Organotin compounds are used as biocides and in PVC manufacturing. Concerns over their toxicity have led to a range of restrictions in use, including EQS for tributyltin. During the JDS3, tributyltin was found at seven of 68 sites with values above the EQS: all sites with positive results were in the Upper/Middle Danube with the highest concentrations at JDS7 (upstream AbwindenAsten) and JDS12 (tributary Morava). Dibutyltin is also regulated in some countries, but no exceedances were observed during the JDS3. A comparison with the results of the JDS2 showed lower maximum values for tributyltin (and also dibutyltin) in 2013 – this reflects the effects of restrictions on this substance.

Hexabromocyclododecane (HBCDD) is a new priority substance. It is used as a flame retardant, mainly by the polymer and textile industry (e.g. in polystyrene insulation panels in building construction). For HBCDD, all samples showed values below the new EQS in biota.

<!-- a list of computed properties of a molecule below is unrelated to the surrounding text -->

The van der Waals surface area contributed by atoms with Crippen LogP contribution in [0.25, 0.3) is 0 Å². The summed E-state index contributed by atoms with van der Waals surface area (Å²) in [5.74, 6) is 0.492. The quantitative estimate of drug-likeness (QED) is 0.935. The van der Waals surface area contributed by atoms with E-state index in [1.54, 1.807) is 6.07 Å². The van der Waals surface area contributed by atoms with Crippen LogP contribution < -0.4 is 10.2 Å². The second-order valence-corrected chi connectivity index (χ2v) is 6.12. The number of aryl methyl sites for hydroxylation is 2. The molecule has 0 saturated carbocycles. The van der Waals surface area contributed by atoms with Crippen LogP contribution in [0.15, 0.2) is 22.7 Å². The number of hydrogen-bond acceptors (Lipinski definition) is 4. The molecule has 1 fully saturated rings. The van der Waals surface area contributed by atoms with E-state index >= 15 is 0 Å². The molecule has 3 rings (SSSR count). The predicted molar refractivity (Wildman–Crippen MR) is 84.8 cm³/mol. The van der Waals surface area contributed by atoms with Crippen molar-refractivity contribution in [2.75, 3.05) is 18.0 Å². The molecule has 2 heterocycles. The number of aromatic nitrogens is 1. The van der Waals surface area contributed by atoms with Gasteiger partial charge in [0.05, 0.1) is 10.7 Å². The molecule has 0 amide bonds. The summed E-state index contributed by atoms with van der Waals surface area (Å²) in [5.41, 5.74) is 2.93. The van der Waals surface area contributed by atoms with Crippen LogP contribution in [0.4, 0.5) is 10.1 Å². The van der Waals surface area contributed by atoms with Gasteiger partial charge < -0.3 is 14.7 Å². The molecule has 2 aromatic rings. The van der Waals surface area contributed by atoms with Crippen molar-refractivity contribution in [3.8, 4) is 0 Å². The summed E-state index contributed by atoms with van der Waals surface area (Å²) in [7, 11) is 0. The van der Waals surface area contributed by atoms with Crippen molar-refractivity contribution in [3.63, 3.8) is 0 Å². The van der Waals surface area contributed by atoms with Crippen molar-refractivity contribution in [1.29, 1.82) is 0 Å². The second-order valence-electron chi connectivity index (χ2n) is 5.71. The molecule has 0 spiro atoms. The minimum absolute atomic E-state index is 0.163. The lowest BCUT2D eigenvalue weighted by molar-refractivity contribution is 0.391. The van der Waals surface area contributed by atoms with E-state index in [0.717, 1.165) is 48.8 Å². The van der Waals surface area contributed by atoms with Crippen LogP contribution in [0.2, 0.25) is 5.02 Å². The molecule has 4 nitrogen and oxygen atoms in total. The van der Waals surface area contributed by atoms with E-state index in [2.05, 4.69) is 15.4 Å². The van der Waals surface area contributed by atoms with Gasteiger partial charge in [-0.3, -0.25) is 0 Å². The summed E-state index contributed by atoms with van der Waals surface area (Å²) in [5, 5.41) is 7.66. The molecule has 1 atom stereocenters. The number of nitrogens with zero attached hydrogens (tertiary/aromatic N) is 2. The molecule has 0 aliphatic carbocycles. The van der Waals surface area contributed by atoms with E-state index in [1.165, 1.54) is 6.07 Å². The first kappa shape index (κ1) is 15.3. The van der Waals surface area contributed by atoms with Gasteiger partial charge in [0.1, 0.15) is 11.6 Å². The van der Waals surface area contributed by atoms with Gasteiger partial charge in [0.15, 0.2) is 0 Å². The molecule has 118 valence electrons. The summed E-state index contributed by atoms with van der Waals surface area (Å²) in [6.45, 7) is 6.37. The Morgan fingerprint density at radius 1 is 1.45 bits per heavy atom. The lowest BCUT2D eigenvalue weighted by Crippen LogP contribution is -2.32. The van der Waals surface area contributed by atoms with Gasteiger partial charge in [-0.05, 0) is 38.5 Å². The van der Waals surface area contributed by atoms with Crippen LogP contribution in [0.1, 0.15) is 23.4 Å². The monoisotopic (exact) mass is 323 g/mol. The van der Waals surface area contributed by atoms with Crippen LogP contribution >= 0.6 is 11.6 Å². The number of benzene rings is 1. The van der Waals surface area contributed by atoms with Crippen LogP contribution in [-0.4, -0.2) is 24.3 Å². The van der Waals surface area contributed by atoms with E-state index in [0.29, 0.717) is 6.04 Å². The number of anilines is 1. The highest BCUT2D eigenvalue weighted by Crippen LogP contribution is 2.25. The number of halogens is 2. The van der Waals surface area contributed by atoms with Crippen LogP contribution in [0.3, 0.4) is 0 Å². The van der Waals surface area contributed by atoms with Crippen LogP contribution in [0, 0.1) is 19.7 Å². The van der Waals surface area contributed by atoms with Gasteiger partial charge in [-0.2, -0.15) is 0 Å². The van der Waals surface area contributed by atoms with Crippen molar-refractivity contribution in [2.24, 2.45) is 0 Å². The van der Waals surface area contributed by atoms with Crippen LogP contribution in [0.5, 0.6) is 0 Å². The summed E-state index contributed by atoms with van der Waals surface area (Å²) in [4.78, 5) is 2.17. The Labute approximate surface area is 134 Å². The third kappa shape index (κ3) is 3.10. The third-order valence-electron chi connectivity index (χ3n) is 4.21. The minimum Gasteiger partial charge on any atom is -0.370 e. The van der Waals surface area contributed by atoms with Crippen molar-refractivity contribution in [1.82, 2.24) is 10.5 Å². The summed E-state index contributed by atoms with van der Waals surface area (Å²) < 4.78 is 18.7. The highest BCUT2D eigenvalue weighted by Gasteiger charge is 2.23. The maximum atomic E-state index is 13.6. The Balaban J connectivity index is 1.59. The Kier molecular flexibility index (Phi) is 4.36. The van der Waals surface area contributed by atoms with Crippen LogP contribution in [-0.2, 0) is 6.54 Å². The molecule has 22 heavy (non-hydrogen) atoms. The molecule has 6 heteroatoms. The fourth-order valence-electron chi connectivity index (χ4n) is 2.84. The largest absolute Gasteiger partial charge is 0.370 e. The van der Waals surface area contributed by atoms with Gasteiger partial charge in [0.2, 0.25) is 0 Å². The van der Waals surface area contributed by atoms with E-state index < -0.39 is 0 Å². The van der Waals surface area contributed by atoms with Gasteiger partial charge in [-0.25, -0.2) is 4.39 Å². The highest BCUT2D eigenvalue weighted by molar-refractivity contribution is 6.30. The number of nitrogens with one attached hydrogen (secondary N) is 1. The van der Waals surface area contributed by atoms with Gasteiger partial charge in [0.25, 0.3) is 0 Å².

AMPA, a degradation product of glyphosate (currently the most used herbicide worldwide but not regulated as a priority substance), was detected in most water samples with an unusually stable concentration level in all sections of the Danube. Concentrations up to five times higher in some tributaries had little influence on concentrations in the Danube.

Diclofenac, an important anti-inflammatory drug, is on the EU 'Watch-List' for priority pollutants (a proposal designed to allow targeted EU-wide monitoring of substances of possible concern) with a proposed EQS. The only JDS3 sample to exceed this proposed EQS was from the Arges River.